On its 68th anniversary, many are remembering the storming of the beaches of Normandy by 160,000 Allied soldiers. Calling to mind iconic films like "Saving Private Ryan" and stunning images of troops wading through the water or parachuting from the sky, many are well aware that more than 9,000 of these men were killed on D-Day in France when troops bravely stormed the beaches of Normandy.
LIFE Magazine has pulled together images -- in color -- from before and after the invasion, offering a different perspective on what the events surrounding D-Day looked like.
The photographs by the magazine's Frank Scherschel, who died in 1981, were "masterfully restored" and many had never before been published in the magazine itself.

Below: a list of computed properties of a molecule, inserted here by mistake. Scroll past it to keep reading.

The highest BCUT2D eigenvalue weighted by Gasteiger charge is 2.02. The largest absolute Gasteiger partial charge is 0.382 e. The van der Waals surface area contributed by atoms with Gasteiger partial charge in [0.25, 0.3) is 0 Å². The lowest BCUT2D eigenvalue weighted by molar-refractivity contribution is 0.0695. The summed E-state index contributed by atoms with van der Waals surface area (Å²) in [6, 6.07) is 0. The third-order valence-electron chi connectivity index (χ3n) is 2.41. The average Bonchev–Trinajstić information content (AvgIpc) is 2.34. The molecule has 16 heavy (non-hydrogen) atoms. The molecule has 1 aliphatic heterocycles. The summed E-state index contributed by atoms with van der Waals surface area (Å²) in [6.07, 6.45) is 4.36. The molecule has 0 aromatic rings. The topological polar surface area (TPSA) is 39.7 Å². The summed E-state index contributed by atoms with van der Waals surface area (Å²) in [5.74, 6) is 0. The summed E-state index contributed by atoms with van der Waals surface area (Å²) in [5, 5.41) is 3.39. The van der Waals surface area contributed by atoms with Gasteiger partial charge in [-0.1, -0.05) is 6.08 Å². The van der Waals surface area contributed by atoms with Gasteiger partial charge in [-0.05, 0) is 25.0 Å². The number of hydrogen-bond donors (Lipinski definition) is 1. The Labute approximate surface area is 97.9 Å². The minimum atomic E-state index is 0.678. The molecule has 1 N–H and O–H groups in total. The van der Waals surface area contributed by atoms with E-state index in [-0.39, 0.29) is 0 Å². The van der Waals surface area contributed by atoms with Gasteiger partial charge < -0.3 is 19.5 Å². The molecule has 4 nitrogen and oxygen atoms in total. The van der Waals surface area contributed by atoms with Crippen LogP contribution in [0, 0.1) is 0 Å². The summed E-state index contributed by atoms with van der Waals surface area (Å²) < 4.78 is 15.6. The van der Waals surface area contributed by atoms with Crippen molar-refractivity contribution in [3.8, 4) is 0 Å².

Scherschel's portrayal of the events surrounding D-Day shows more than just the storming of the beach. He captures "American troops training in small English towns; the French countryside, implausibly lush after the spectral landscape of the beachheads; the reception GIs enjoyed en route to the capital; the jubilant liberation of Paris itself."
Here are a few of those images:
To put the rarity of color photos of this historic event into context, color photography, although available in the 1940s, only really became common in the 1960s. Even then though, given its price, it was largely reserved for special occasions.
Find more of Scherschel's images in LIFE here.
The U.S. Army's website also puts together what Kenneth Kesner for Alabama's Huntsville Times calls "online museums of sacrifice and history." Check out its website documenting D-Day here for more photographs, maps, posters and audio.
Watch this D-Day the video from the Army's website:
(H/T: Yahoo! News)
This story has been updated to correct numbers.